from Wiktionary, Creative Commons Attribution/Share-Alike License.

  • noun Someone who gongoozles (who watches boats go by, or stands by and watches things without participating.)


Sorry, no etymologies found.


  • Sure it might not be as interesting as being a gongoozler, but it sure ranks at least second best.

    Archive 2008-08-01

  • Sure it might not be as interesting as being a gongoozler, but it sure ranks at least second best.

    Declining Digits


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  • An idle spectator. This is one of the odder words in the English lexicon and not only because of its strange appearance. It suddenly started to become popular in Britain from about 1970 onwards, but with very little previous recorded history attached to it. It is closely linked with canal life, and even now it seems to be a word especially favoured by those who like to mess about on narrow waterways. It is said to have been a bit of canal workers’ slang, originally for a person who stood on the towpath idly watching activity. You might expect that it would date from the heyday of the canals in the early part of the nineteenth century, but it is actually only recorded from the end of that century or the early twentieth. It was given wider public notice by the late L T C Rolt, who used it in his book about canal life, Narrow Boat, in 1944. It is said to derive from a couple of words in Lincolnshire dialect: gawn and gooze, both meaning to stare or gape. However, nobody seems too clear about this.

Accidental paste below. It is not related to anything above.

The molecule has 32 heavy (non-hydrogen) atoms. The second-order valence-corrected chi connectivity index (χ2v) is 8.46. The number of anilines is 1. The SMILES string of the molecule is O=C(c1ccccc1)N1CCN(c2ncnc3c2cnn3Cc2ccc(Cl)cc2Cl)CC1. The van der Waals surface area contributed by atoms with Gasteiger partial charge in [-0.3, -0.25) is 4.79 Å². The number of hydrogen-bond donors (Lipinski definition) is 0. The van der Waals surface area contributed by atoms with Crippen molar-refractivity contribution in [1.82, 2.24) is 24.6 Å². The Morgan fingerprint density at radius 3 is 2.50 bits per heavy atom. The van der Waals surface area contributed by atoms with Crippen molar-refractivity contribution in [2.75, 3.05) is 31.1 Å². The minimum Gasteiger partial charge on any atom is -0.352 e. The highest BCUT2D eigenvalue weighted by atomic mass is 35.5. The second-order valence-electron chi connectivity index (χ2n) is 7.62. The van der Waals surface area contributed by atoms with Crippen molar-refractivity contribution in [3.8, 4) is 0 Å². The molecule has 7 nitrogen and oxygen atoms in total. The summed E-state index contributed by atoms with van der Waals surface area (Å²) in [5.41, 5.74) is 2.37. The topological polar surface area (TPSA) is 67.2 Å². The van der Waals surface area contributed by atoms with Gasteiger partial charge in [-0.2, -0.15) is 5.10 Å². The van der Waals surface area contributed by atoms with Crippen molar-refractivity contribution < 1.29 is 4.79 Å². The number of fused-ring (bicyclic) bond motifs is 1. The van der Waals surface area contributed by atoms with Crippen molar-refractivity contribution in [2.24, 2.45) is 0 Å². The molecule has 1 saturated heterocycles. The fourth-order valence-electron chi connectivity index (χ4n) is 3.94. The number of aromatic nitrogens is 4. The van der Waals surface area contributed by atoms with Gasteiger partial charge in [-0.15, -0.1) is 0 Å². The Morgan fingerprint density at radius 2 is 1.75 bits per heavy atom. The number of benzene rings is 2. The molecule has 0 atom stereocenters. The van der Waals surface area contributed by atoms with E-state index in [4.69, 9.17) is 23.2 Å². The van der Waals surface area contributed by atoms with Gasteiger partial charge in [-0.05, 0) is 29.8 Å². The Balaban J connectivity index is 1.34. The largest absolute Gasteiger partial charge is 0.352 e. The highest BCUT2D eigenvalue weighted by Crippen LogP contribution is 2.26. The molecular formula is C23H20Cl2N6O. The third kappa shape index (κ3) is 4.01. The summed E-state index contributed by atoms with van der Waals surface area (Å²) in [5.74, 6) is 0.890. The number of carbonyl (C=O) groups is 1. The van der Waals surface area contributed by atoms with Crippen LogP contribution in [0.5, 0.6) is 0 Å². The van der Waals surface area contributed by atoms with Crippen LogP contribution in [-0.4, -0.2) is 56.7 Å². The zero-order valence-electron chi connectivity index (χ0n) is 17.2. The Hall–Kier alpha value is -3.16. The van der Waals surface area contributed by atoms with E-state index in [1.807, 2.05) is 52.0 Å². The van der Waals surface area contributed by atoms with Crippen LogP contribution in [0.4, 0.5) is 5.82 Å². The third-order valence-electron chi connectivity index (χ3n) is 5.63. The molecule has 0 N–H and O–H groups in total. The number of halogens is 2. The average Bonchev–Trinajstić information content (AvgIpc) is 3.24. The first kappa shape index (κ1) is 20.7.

(from World Wide Words)

    May 21, 2008

  • /gon GOOZ ler/ n · A dimwit who stares at unusual things.

    August 7, 2008

  • JM aspires to be the best gongoozler possible.

    October 4, 2009

  • It's a bit disconcerting to see a word that's unusual and think, "hey, that's unusual, I need to check that out", then come to the page and find this definition.

    May 26, 2011

  • Gongoozling can actually get you a lot in life. I think the definition is almost as funny as the word.

    September 20, 2011

  • This word's pattern of consonants and vowels, cvccvvccvc, is a palindrome.

    December 1, 2011

  • HH, that's a level of complexity I can't deal with. My brain is melting.

    December 1, 2011

  • found in the glossary of Bradshaw's Canals and Navigable Rivers of England and Wales, 1904, definition given:

    an idle and inquisitive person who stands staring for prolonged periods at anything out of the common. This word is believed to have its origin in the Lake District of England.

    September 4, 2020